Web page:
Some Investors May Be Worried About Archies' (NSE:ARCHIES) Returns On Capital

By
Simply Wall St
Published
June 30, 2021
NSEI:ARCHIES
Source: Shutterstock

If we want to find a stock that could multiply over the long term, what are the underlying trends we should look for? In a perfect world, we'd like to see a company investing more capital into its business and ideally the returns earned from that capital are also increasing. Ultimately, this demonstrates that it's a business that is reinvesting profits at increasing rates of return. In light of that, when we looked at Archies (NSE:ARCHIES) and its ROCE trend, we weren't exactly thrilled.

Return On Capital Employed (ROCE): What is it?

For those that aren't sure what ROCE is, it measures the amount of pre-tax profits a company can generate from the capital employed in its business. Analysts use this formula to calculate it for Archies:

Return on Capital Employed = Earnings Before Interest and Tax (EBIT) ÷ (Total Assets - Current Liabilities)

0.022 = ₹34m ÷ (₹2.2b - ₹615m) (Based on the trailing twelve months to December 2020).

Therefore, Archies has an ROCE of 2.2%. In absolute terms, that's a low return and it also under-performs the Specialty Retail industry average of 13%.

View our latest analysis for Archies

roce
NSEI:ARCHIES Return on Capital Employed July 1st 2021

While the past is not representative of the future, it can be helpful to know how a company has performed historically, which is why we have this chart above. If you'd like to look at how Archies has performed in the past in other metrics, you can view this free graph of past earnings, revenue and cash flow.

What The Trend Of ROCE Can Tell Us

On the surface, the trend of ROCE at Archies doesn't inspire confidence. Around five years ago the returns on capital were 7.2%, but since then they've fallen to 2.2%. Given the business is employing more capital while revenue has slipped, this is a bit concerning. This could mean that the business is losing its competitive advantage or market share, because while more money is being put into ventures, it's actually producing a lower return - "less bang for their buck" per se.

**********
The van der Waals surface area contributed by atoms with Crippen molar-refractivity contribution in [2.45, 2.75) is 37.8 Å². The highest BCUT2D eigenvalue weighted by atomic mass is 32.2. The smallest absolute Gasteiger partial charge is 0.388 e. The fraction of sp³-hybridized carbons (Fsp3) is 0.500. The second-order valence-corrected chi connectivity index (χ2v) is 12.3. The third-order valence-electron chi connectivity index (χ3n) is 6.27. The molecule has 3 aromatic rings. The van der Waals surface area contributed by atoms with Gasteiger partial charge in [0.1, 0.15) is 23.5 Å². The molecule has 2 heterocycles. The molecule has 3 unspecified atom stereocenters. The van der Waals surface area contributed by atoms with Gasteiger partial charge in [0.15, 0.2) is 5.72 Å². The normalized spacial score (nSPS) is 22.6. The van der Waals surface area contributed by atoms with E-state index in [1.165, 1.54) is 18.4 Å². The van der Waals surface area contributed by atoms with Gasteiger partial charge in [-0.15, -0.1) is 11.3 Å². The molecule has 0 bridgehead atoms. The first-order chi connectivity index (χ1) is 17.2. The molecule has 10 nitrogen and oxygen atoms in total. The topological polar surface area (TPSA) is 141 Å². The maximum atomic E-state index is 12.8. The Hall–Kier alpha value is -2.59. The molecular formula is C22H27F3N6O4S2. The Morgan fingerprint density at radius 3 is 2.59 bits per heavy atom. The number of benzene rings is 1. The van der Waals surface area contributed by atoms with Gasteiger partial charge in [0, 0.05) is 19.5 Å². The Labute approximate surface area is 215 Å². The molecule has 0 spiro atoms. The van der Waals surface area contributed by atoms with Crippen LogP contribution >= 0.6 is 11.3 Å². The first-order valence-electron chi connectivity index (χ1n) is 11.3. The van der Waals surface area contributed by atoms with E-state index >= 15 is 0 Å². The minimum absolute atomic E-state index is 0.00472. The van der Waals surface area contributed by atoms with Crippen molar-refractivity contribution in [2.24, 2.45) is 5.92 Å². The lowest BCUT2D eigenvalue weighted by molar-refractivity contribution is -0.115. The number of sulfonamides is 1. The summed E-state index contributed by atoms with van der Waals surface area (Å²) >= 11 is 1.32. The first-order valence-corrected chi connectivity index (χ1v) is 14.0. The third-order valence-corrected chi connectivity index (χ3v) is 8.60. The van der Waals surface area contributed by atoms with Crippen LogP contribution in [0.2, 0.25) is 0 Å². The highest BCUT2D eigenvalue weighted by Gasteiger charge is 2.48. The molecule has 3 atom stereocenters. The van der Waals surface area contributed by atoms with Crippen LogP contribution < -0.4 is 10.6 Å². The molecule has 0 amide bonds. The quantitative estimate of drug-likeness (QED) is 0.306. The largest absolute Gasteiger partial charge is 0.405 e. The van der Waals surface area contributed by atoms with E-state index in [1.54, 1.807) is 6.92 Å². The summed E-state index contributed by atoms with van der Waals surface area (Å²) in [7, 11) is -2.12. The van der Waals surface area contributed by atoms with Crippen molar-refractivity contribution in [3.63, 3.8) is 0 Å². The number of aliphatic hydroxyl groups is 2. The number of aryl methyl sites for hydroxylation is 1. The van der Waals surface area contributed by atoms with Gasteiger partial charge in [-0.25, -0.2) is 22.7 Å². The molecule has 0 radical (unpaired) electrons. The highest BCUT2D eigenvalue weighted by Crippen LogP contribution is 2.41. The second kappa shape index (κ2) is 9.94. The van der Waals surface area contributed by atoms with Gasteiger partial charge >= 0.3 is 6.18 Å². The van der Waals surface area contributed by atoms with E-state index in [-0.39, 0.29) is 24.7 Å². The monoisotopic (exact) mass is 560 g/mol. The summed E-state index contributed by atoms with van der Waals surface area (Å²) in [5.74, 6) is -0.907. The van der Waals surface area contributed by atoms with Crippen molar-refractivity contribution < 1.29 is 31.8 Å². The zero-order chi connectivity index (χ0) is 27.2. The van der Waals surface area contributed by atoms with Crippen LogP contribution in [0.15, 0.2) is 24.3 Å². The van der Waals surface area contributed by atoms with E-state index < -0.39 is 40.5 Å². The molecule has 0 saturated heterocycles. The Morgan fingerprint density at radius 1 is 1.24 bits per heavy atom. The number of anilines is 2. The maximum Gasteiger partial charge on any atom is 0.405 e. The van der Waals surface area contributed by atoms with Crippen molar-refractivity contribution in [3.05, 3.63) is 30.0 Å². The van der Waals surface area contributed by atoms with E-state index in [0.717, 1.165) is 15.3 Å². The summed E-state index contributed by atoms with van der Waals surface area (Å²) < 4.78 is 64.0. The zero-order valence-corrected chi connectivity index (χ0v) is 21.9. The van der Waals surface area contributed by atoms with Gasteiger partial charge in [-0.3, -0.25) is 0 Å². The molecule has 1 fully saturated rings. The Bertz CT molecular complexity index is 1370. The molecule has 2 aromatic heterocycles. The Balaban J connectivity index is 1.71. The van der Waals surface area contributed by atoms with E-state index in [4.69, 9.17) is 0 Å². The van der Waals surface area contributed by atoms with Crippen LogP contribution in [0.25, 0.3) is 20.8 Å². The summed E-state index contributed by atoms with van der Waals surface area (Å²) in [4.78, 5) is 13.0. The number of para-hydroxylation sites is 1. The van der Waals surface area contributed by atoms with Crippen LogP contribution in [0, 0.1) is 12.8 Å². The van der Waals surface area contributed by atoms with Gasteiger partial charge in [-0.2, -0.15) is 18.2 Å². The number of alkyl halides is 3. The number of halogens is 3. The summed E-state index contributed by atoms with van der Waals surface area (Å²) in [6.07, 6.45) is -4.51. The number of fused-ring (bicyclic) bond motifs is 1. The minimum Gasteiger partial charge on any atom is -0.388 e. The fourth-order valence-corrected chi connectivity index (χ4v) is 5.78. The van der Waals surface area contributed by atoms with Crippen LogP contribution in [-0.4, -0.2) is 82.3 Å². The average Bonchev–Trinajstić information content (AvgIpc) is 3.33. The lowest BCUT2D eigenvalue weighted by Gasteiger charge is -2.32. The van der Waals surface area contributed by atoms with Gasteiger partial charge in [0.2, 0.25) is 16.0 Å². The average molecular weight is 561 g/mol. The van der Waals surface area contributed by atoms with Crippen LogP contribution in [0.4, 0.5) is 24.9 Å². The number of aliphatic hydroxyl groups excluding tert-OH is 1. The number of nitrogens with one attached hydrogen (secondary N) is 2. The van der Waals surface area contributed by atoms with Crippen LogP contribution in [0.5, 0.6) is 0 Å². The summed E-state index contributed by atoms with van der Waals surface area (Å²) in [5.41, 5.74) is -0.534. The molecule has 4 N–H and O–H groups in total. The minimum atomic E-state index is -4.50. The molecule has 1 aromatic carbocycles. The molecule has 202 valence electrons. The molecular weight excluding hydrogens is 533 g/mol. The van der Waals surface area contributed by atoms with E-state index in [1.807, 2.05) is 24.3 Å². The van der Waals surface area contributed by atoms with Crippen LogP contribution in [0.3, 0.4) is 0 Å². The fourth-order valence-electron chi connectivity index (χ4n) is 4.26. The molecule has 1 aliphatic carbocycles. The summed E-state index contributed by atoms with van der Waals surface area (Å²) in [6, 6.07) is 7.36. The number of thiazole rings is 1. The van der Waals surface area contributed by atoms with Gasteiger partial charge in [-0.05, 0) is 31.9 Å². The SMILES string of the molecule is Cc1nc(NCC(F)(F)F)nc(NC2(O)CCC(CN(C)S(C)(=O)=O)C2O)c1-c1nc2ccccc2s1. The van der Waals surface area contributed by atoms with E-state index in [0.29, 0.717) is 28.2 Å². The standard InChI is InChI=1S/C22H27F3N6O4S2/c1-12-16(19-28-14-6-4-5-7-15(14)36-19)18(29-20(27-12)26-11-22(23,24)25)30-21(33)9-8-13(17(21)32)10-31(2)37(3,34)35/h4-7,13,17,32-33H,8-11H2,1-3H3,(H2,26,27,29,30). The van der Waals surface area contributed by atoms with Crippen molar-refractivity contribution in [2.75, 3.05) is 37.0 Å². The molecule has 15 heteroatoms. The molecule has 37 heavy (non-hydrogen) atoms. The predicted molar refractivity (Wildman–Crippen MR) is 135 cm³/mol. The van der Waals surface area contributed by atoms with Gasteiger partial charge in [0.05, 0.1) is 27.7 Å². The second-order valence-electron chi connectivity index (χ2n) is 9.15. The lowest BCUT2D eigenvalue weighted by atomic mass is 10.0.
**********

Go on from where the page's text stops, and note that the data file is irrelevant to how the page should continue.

The Bottom Line On Archies' ROCE

In summary, we're somewhat concerned by Archies' diminishing returns on increasing amounts of capital. It should come as no surprise then that the stock has fallen 22% over the last five years, so it looks like investors are recognizing these changes. With underlying trends that aren't great in these areas, we'd consider looking elsewhere.

On a final note, we found 2 warning signs for Archies (1 doesn't sit too well with us) you should be aware of.

For those who like to invest in solid companies, check out this free list of companies with solid balance sheets and high returns on equity.

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This article by Simply Wall St is general in nature. It does not constitute a recommendation to buy or sell any stock, and does not take account of your objectives, or your financial situation. We aim to bring you long-term focused analysis driven by fundamental data. Note that our analysis may not factor in the latest price-sensitive company announcements or qualitative material. Simply Wall St has no position in any stocks mentioned.
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